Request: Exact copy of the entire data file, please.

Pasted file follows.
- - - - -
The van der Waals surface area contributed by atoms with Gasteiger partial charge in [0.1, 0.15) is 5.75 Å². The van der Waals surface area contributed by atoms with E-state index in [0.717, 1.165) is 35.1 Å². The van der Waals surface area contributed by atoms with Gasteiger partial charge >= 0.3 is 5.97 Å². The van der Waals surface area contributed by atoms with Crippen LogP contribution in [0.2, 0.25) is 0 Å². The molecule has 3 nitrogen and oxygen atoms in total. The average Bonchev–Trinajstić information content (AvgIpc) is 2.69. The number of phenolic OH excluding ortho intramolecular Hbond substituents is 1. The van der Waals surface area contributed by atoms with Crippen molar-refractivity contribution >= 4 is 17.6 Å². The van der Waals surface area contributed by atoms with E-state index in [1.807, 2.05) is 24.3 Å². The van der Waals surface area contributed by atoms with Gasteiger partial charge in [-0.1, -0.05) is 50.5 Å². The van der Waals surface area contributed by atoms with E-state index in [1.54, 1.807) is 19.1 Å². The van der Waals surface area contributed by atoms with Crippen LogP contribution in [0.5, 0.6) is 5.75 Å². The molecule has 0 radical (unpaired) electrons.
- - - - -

The van der Waals surface area contributed by atoms with Gasteiger partial charge in [0.1, 0.15) is 5.75 Å². The van der Waals surface area contributed by atoms with E-state index in [0.717, 1.165) is 35.1 Å². The van der Waals surface area contributed by atoms with Gasteiger partial charge >= 0.3 is 5.97 Å². The van der Waals surface area contributed by atoms with Crippen LogP contribution in [0.2, 0.25) is 0 Å². The molecule has 3 nitrogen and oxygen atoms in total. The average Bonchev–Trinajstić information content (AvgIpc) is 2.69. The number of phenolic OH excluding ortho intramolecular Hbond substituents is 1. The van der Waals surface area contributed by atoms with Crippen molar-refractivity contribution >= 4 is 17.6 Å². The van der Waals surface area contributed by atoms with E-state index in [1.807, 2.05) is 24.3 Å². The van der Waals surface area contributed by atoms with Gasteiger partial charge in [-0.1, -0.05) is 50.5 Å². The van der Waals surface area contributed by atoms with E-state index in [1.54, 1.807) is 19.1 Å². The van der Waals surface area contributed by atoms with Crippen LogP contribution in [0.5, 0.6) is 5.75 Å². The molecule has 0 radical (unpaired) electrons.